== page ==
Drake, who shares a workspace with Strouse, likens making juice to being a bartender. "You can buy all your FDA-approved ingredients for a cocktail at the store, but then what good is it if you make the drink in a dirty bar? It's common sense," he says. "You don't need a million-dollar facility to create a good product—just don't make it in your bathtub!"

Even though most vapers are against the bill, the degree of their animosity toward it varies. Davey, Drake and Strouse say they aren't too worried because they don't see an issue with limiting the places where people can vape, and Shaeffer and others think it could be a detriment to the whole cause. But they're all nervous about how far government oversight will go.

"Vapers will be forced out into the smoking section, where they'll be getting secondhand," Shaeffer says, "and being surrounded by it could make it harder to quit."

Bob Aul

The stress in Shaeffer's voice is palpable. "I've had people come in on oxygen who said their doctor told them they had to quit today. But I think a lot of nonsmokers have this quit-or-die attitude. They don't realize how many lives e-cigarettes can save."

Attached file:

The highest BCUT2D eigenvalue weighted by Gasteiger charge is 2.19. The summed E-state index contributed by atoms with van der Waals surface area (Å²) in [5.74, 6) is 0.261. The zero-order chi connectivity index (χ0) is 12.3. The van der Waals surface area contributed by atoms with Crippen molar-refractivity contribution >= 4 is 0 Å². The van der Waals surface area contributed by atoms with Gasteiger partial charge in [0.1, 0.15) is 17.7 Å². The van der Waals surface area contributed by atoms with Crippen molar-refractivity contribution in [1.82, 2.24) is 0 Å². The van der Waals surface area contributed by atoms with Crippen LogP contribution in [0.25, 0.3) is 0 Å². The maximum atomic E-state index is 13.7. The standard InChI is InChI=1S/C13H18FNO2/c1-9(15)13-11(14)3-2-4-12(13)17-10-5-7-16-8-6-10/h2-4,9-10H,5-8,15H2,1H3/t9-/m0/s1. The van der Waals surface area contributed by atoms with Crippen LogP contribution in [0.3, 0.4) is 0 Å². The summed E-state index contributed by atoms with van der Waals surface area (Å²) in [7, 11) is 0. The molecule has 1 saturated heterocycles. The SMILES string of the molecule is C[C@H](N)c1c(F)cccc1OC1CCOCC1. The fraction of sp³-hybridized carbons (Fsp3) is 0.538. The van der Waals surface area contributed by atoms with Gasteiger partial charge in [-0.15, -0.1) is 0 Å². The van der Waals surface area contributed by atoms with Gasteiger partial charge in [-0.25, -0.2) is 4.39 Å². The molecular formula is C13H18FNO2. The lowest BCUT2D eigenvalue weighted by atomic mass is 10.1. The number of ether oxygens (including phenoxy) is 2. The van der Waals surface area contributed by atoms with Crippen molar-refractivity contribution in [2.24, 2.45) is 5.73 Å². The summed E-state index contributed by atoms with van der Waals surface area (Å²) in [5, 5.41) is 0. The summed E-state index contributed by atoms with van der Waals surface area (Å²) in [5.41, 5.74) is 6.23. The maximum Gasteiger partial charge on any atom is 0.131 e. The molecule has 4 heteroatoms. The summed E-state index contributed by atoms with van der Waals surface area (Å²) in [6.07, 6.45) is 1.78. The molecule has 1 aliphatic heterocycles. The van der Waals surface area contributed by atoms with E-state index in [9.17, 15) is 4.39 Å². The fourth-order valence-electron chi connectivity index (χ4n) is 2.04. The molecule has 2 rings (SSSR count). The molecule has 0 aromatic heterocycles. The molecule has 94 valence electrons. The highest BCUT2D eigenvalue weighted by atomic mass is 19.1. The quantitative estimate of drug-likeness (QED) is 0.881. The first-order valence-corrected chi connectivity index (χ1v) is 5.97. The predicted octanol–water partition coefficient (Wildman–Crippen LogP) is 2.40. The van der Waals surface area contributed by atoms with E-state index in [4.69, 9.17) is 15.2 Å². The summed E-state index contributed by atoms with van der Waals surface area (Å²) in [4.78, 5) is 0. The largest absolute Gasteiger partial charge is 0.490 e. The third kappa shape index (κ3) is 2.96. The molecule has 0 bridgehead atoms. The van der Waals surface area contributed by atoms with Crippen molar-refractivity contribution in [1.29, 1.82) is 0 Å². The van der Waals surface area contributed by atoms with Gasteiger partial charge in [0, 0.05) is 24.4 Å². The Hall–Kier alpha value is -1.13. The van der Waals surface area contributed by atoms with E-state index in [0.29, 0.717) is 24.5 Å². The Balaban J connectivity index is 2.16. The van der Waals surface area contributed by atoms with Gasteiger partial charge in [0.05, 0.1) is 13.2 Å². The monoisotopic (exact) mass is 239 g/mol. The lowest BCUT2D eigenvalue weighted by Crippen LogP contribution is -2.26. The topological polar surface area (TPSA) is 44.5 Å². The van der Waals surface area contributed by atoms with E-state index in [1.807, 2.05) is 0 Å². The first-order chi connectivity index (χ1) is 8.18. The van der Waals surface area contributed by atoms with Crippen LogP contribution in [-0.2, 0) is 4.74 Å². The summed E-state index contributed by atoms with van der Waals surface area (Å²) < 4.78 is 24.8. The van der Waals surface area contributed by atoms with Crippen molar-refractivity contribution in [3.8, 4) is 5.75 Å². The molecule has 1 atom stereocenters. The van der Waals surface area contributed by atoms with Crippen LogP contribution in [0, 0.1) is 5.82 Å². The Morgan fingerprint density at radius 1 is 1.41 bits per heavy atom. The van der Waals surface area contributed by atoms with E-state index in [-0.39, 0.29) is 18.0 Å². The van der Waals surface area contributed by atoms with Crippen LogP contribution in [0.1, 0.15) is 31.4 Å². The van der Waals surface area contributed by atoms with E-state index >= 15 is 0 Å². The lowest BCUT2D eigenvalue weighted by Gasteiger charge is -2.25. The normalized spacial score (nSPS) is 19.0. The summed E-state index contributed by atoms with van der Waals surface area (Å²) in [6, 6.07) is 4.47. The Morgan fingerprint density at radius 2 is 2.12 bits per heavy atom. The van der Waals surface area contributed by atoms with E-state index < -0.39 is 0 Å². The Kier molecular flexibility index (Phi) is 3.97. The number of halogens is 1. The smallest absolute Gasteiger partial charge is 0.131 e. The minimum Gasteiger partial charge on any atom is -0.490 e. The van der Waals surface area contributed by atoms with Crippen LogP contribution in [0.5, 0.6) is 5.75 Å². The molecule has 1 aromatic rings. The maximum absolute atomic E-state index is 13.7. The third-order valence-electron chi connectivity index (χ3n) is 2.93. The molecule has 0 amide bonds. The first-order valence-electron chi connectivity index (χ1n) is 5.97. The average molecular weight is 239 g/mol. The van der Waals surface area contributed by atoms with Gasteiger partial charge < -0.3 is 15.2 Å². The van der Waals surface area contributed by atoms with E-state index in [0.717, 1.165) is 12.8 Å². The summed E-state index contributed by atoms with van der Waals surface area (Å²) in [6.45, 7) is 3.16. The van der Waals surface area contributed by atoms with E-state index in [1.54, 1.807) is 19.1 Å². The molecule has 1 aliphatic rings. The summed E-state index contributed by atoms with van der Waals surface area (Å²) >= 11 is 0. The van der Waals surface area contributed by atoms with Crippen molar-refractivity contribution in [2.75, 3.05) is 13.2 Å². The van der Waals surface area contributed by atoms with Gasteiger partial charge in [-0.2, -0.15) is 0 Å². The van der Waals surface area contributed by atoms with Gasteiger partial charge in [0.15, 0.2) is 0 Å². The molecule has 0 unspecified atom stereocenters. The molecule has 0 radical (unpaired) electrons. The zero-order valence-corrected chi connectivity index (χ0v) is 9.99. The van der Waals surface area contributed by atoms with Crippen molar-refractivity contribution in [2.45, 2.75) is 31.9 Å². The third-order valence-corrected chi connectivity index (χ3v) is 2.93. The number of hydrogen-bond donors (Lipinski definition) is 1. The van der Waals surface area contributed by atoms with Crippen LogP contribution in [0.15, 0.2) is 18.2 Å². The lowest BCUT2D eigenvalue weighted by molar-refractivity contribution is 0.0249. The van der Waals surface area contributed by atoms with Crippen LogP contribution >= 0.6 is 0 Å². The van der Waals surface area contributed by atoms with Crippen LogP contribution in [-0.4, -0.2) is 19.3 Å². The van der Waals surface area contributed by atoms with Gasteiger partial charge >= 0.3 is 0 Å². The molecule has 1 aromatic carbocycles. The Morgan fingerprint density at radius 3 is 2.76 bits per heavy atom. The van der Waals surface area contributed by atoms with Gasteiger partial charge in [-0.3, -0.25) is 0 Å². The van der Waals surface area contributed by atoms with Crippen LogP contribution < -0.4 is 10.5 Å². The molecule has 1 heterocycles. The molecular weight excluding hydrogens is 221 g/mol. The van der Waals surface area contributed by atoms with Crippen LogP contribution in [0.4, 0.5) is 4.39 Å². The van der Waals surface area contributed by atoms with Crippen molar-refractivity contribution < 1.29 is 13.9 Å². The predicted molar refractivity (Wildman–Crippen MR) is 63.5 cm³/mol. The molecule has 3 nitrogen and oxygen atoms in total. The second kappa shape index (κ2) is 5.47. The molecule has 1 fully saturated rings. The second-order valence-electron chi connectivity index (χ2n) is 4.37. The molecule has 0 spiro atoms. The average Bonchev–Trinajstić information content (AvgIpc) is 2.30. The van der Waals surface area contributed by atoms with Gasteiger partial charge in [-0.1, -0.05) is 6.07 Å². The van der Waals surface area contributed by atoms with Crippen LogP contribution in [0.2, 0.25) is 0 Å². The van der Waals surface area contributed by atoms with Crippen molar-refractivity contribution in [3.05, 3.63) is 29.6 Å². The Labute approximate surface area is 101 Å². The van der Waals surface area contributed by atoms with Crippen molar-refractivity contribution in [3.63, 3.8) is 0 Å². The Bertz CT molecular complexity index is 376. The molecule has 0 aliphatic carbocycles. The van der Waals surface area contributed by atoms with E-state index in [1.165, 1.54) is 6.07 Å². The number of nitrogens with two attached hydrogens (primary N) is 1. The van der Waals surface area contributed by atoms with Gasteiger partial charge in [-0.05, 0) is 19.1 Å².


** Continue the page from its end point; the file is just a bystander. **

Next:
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tongue_twister_for_t topcommenter

Senate Bill 648, which seeks to classify e-cigarettes as a regular ol' tobacco product, which will mean no more vaping indoors, in passenger vehicles, within 20 feet of an exit, or within 25 feet of a playground or sandbox. The bill passed the state Senate 21 to 10, and now awaits an Assembly vote.

No more smoking in passenger vehicles even if you own the car that you're driving?

 Hell the exhaust of the car blows more vapors into the air than the vapor cigarette does. 

tongue_twister_for_t topcommenter

The Governemtnt is the problem because they want to regulate what you do.


"Vaping" means something completely different to many.


@Berto Yeah, but if you smoke pot out of a vaporizer no one labels you a vaper.